9. Thierry M. says:

    I was considering buying Woit’s and Smolin’s books, since I am deeply interested in theoretical physics in general and string theory in particular. I changed my mind. Reading the last post on this blog, what I see is some childish dispute about negative reviews being pushed in and taken out of Who do you think cares about this? This is ridiculous. Where are the deep, noble thoughts and demeanor of people like Einstein and Bohr? Are they being replaced by ridiculous disputes and insult exchanges between angry bloggers? This is very disapointing, very sad, because I thought that blogs would bring a real progress in the exchange of ideas in physics. But this proves I was wrong. Just the opposite is happening. After all, you are no Einstein nor Bohr, a thing I should have realized from the beginning. I will now remove all physics blogs from my browser favorites. I don’t want to have my mind polluted anymore by such rubbish.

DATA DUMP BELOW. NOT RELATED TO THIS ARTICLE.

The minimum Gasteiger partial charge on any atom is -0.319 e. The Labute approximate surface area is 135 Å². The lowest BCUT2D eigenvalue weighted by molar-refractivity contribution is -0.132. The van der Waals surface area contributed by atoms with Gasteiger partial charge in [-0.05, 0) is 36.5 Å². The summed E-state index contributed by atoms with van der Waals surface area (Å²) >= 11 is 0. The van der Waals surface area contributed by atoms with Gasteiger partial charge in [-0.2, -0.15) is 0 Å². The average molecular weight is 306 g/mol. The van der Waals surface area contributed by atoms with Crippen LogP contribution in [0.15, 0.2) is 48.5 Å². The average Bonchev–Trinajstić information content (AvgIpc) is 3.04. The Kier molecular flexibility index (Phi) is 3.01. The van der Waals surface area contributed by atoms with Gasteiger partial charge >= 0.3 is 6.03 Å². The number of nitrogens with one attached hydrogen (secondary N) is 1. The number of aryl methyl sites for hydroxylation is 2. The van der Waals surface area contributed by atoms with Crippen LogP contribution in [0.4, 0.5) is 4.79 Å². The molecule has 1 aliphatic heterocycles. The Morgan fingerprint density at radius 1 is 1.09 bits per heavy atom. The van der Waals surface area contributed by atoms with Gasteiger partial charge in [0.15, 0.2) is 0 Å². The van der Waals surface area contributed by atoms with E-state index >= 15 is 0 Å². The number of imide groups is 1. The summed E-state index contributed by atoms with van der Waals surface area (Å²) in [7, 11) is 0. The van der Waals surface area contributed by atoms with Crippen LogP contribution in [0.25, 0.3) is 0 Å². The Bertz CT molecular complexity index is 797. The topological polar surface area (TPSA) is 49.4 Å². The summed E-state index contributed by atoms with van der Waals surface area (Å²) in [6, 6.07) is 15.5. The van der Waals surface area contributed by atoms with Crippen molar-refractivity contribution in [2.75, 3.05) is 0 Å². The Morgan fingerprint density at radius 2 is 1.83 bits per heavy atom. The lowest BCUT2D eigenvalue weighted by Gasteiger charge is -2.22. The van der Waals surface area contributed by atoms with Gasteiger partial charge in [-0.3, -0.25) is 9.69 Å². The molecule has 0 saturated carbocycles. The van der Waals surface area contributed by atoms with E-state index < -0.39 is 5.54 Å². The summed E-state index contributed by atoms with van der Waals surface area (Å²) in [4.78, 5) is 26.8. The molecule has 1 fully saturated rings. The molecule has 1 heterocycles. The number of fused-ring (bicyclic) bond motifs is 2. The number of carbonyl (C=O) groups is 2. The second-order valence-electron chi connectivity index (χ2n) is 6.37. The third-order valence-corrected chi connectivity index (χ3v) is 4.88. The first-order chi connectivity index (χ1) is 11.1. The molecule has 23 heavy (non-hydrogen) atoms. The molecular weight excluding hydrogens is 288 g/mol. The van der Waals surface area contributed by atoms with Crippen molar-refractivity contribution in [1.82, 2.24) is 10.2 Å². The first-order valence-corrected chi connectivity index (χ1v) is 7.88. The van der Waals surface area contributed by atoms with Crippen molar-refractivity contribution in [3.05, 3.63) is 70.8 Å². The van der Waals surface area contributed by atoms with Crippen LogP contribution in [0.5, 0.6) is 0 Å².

10. String Theory is not falling into disrepute in the public mind despite the antics of Motl and Susskind, it’s falling into disrepute because of them. The public may not be able to understand anything about the scientific (or, more realistically, philosophical) questions at issue, but they can tell who is wearing a black hat. When one side bullies and blusters, and the other responds with measured argument, it’s obvious who the good guys are.

    A bully usually has a crowd of hangers on. They don’t seem to stick around long after he takes a punch, though.

  11. woit says: